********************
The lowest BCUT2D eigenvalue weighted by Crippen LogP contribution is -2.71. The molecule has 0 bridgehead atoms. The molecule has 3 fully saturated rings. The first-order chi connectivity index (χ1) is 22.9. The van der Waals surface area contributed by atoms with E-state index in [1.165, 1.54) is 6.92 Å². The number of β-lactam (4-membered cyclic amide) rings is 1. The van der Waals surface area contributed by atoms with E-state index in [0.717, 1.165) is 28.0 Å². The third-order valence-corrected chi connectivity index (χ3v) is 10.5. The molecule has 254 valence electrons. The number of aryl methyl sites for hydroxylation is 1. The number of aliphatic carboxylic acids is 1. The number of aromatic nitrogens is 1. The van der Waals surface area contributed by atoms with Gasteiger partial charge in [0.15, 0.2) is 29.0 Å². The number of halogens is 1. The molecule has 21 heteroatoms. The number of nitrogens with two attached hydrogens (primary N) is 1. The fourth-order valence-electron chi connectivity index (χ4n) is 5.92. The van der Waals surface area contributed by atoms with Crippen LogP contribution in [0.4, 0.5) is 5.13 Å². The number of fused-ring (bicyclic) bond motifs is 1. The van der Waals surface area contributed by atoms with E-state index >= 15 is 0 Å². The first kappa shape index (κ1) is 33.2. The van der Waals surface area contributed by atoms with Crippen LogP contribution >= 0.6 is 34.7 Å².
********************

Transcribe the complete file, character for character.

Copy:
The lowest BCUT2D eigenvalue weighted by Crippen LogP contribution is -2.71. The molecule has 0 bridgehead atoms. The molecule has 3 fully saturated rings. The first-order chi connectivity index (χ1) is 22.9. The van der Waals surface area contributed by atoms with E-state index in [1.165, 1.54) is 6.92 Å². The number of β-lactam (4-membered cyclic amide) rings is 1. The van der Waals surface area contributed by atoms with E-state index in [0.717, 1.165) is 28.0 Å². The third-order valence-corrected chi connectivity index (χ3v) is 10.5. The molecule has 254 valence electrons. The number of aryl methyl sites for hydroxylation is 1. The number of aliphatic carboxylic acids is 1. The number of aromatic nitrogens is 1. The van der Waals surface area contributed by atoms with Gasteiger partial charge in [0.15, 0.2) is 29.0 Å². The number of halogens is 1. The molecule has 21 heteroatoms. The number of nitrogens with two attached hydrogens (primary N) is 1. The fourth-order valence-electron chi connectivity index (χ4n) is 5.92. The van der Waals surface area contributed by atoms with Crippen LogP contribution in [0.4, 0.5) is 5.13 Å². The number of fused-ring (bicyclic) bond motifs is 1. The van der Waals surface area contributed by atoms with E-state index >= 15 is 0 Å². The first kappa shape index (κ1) is 33.2. The van der Waals surface area contributed by atoms with Crippen LogP contribution >= 0.6 is 34.7 Å².